Oral Sex

Oral sex is when someone licks and or/sucks another person’s genitals.

There is a lot of debate among sex workers about whether to use a condom when you have oral sex with a customer. Many women feel pressurised to have oral sex without a condom with their customers because other women are offering this service.

It is possible to transmit (catch or pass on) many sexually transmitted infections through oral sex without a condom.

Infections such as chlamydia, herpes, hepatitis A and hepatitis B, syphilis, gonorrhoea and HIV can all be transmitted via unprotected oral sex, though it is a less common way of catching them than through vaginal or anal sex.

The exact risk of getting HIV through oral sex is not known. There have been a few documented case of HIV transmission through oral sex.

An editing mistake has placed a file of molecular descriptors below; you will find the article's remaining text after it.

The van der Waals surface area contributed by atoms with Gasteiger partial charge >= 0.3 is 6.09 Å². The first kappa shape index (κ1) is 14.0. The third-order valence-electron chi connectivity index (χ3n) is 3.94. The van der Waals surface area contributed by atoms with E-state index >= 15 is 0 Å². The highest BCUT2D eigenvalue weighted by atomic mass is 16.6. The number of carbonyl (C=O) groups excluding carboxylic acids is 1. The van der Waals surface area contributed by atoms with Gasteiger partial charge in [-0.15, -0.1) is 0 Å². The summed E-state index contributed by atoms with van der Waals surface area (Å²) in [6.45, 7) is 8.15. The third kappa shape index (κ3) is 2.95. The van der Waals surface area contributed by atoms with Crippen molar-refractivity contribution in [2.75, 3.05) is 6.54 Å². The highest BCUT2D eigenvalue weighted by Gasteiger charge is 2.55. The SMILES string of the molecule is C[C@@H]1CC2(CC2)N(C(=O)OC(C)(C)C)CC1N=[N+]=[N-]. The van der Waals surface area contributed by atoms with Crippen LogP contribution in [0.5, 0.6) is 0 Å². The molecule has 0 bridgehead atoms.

If you have open sores on the genitals and you are receiving oral sex, or open sores or bleeding gums and are giving oral sex there is an increased risk of transmitting infections.

Do not clean your teeth, floss or use mouthwash, eat food such as toast, crisps just before or just after having oral sex. This is because all these can cause small cuts in your mouth making it easier for infection to pass from one person to another.

If you want to rinse your mouth before or after oral sex use plain water. Chewing gum can leave a pleasant taste in your mouth. If a customer comes inside your mouth swallow it immediately or spit out any sperm quickly - do not let it stay in your mouth.

The best way to protect against transmitting sexually transmitted infections during oral sex is to use a condom or a dam. Some women like to use a flavoured condom for this.

Dams are small square sheets of latex that can be placed across the anus or vagina to give protection when rimming or giving oral sex.